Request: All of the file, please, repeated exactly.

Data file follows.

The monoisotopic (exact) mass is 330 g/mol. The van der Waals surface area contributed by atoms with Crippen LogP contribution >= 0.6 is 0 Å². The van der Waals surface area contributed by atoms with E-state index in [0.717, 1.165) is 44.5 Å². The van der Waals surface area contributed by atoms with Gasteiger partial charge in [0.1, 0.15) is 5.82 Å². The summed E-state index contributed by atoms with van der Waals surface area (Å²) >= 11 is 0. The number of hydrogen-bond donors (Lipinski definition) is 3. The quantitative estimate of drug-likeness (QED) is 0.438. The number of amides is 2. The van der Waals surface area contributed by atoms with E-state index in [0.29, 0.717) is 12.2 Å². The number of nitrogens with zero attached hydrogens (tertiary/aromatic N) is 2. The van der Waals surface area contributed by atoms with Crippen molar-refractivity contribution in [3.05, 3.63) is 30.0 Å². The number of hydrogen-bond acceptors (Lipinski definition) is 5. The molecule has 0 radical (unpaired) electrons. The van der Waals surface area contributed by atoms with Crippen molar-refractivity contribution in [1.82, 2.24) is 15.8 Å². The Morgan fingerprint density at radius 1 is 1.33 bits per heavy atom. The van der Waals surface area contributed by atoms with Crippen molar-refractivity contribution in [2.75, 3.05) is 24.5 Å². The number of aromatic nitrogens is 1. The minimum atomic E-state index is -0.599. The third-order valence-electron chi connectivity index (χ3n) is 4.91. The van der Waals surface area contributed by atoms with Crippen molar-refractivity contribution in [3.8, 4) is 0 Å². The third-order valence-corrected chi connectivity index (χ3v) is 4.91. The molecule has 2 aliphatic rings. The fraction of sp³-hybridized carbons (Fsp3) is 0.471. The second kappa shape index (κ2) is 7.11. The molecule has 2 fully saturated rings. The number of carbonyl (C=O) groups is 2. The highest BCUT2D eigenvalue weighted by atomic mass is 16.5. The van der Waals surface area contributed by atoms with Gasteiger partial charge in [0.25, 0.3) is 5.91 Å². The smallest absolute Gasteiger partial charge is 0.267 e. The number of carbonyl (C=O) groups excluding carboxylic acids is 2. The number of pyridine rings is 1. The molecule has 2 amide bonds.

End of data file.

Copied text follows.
The monoisotopic (exact) mass is 330 g/mol. The van der Waals surface area contributed by atoms with Crippen LogP contribution >= 0.6 is 0 Å². The van der Waals surface area contributed by atoms with E-state index in [0.717, 1.165) is 44.5 Å². The van der Waals surface area contributed by atoms with Gasteiger partial charge in [0.1, 0.15) is 5.82 Å². The summed E-state index contributed by atoms with van der Waals surface area (Å²) >= 11 is 0. The number of hydrogen-bond donors (Lipinski definition) is 3. The quantitative estimate of drug-likeness (QED) is 0.438. The number of amides is 2. The van der Waals surface area contributed by atoms with E-state index in [0.29, 0.717) is 12.2 Å². The number of nitrogens with zero attached hydrogens (tertiary/aromatic N) is 2. The van der Waals surface area contributed by atoms with Crippen molar-refractivity contribution in [3.05, 3.63) is 30.0 Å². The number of hydrogen-bond acceptors (Lipinski definition) is 5. The molecule has 0 radical (unpaired) electrons. The van der Waals surface area contributed by atoms with Crippen molar-refractivity contribution in [1.82, 2.24) is 15.8 Å². The Morgan fingerprint density at radius 1 is 1.33 bits per heavy atom. The van der Waals surface area contributed by atoms with Crippen molar-refractivity contribution in [2.75, 3.05) is 24.5 Å². The number of aromatic nitrogens is 1. The minimum atomic E-state index is -0.599. The third-order valence-electron chi connectivity index (χ3n) is 4.91. The van der Waals surface area contributed by atoms with Crippen molar-refractivity contribution in [3.8, 4) is 0 Å². The third-order valence-corrected chi connectivity index (χ3v) is 4.91. The molecule has 2 aliphatic rings. The fraction of sp³-hybridized carbons (Fsp3) is 0.471. The second kappa shape index (κ2) is 7.11. The molecule has 2 fully saturated rings. The number of carbonyl (C=O) groups is 2. The highest BCUT2D eigenvalue weighted by atomic mass is 16.5. The van der Waals surface area contributed by atoms with Gasteiger partial charge in [0.25, 0.3) is 5.91 Å². The smallest absolute Gasteiger partial charge is 0.267 e. The number of carbonyl (C=O) groups excluding carboxylic acids is 2. The number of pyridine rings is 1. The molecule has 2 amide bonds.